In his return to Latin America, Pope Francis spoke with fervor and passion about a lot of global issues , mostly focused on economic and social injustice. The passion and intensity of his speeches were such that journalists who covered that trip described them as statements that blended “ biblical fury with apocalyptic doom.” But here is the problem : Without a patience to explore and read other news sources , a Filipino Catholic who makes it a point to learn more about Pope Francis would have missed much of what he talked about in his visit to his native land .
The answer is obvious. True, the Philippine press made a huge play of his statement against corruption , which he called as a “ gangrene of a people.” In the major Philippine dailies , that statement against corruption merited a banner headline , the top story. The most important issues he talked about, the more forceful ones, however, were given minor or perfunctory play in the Philippine media , items near the obit pages. Or totally ignored. So Filipinos who relied on the Philippine media to learn what Pope Francis talked about in Latin America missed a lot of things. His Latin American trip was not really a global trip focused on the need to stamp out the evils of corruption but was focused on a more pressing and urgent issue .
What topic then dominated his speeches in Latin America? His critique of global capitalism and the resultant inequalities. Here, the “ biblical fury and apocalyptic doom” really met. He described global capitalism as the underlying cause of global injustice. He described excessive, freewheeling capitalism as the “ dung of the devil.” And a “ subtle dictatorship that condemns and enslaves men and women.”
Pope Francis’s call for a “ global movement” against a form of “ new colonialism” – his most forceful and recurring call – was ignored by the media here in this only Catholic country of Asia because of one sad reality. ( He made that call over and over again that seemed – but not really – to blend with Marxist strain of Catholicism in some of the countries he visited. ) That message does not get any traction here. There is no mass audience for such universally discussed issues here.
Pope Francis is the head of our Church yet his call for equality and fairness and his indictment of the capitalist class is taboo here . Despite our Catholic faith and having a pope who fights for the exploited, our deepest admiration and reverence go to the capitalist class, the rich and the super rich. The pope, we have to point this out, be damned. The fact that we are a vastly unequal society does not at all diminish our disproportionate admiration for the super wealthy.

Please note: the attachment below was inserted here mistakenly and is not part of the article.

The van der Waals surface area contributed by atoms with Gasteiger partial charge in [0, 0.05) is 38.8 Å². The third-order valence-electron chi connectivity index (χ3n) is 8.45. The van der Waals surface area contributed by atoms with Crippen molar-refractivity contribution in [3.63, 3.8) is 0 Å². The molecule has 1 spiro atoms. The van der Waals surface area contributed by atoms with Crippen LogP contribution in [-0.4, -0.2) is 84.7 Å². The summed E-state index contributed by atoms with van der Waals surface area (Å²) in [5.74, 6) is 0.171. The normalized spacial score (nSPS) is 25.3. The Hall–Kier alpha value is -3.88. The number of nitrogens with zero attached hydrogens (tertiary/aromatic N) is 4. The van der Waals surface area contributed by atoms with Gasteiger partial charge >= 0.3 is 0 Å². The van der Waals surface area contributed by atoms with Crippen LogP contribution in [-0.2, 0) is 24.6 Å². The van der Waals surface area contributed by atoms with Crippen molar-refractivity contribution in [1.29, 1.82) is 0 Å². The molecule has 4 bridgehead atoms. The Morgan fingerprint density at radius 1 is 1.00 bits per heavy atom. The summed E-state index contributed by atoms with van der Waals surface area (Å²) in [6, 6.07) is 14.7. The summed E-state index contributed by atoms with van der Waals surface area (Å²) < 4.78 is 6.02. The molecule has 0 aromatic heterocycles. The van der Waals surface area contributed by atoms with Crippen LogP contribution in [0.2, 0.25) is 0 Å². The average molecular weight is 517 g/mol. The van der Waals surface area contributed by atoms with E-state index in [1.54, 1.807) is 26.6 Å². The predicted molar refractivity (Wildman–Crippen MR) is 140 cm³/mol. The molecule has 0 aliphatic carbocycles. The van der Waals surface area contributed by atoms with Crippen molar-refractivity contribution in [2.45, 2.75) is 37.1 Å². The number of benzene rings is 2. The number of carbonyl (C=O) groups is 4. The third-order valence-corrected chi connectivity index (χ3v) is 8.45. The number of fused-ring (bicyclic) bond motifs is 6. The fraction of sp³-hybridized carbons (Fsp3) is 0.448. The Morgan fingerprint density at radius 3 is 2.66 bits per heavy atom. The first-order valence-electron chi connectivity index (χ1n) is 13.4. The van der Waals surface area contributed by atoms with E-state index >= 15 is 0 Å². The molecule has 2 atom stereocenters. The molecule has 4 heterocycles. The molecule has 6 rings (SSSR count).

We only love Pope Francis nominally and at a very superficial level. On display of physical adoration , we can be over-the-top, just look at the crowds that welcomed him here in his recent visit. But as a prophet who tells us lessons on fairness and justice and what kind of economic arrangement would result in a better world , we completely ignore him and his messages. Our editors will not write a headline that says “ capitalism: “ dung of the devil.” The corporate owners will fire them the next day. And the public will support the firing because of the public adores the capitalist class .
Again, this is the sad reality in the Philippine context: Calling free market capitalism “ the dung of the devil” is the equivalent of blasphemy here .
The Filipinos will chug along as the only dominant Catholics that revere Pope Francis on an skin-deep basis. Even if it is in the interest of the poor majority to precisely demand from polity the very same policies that Pope Francis wants to reign in the new order : tempered capitalism , the reining in of corporate greed , policies aimed at redistributing resources to bridge the rich-poor gap.
Or something as basic as decent wages for the workingman. Or, a cash transfer program that is four to five percent of the yearly national budget.
The political and economic elites are just too happy with the Filipino mind-set. Where people ignore Pope Francis’s messages and are just too contended with exuberant rich-worship, nothing will push the elites into shifting the governing paradigms.
The happiest man, of course, is President Aquino .
In his five years as president, we have pointed this out several times, Mr. Aquino has presided over the surge of Filipino dollar billionaires, those rich enough to buy small and insignificant countries. Those who-can-buy-a-small country-rich. The 11 million families living below the poverty line and the close to 6 million families that have not seen the inside of a decent home have been invisible to him, non-constituents in fact.
Mr. Aquino has had the best of both worlds: Catering to his constituency , the “ creators, ” and bludgeoning the “ moochers,” without peril to his leadership. Without igniting an “ Arab Spring” or an “Occupy Wall Street.”
Where the mind-set and aspirations of a people run counter to their self-interest, Pope Francis’s messages are a whistle in the dark.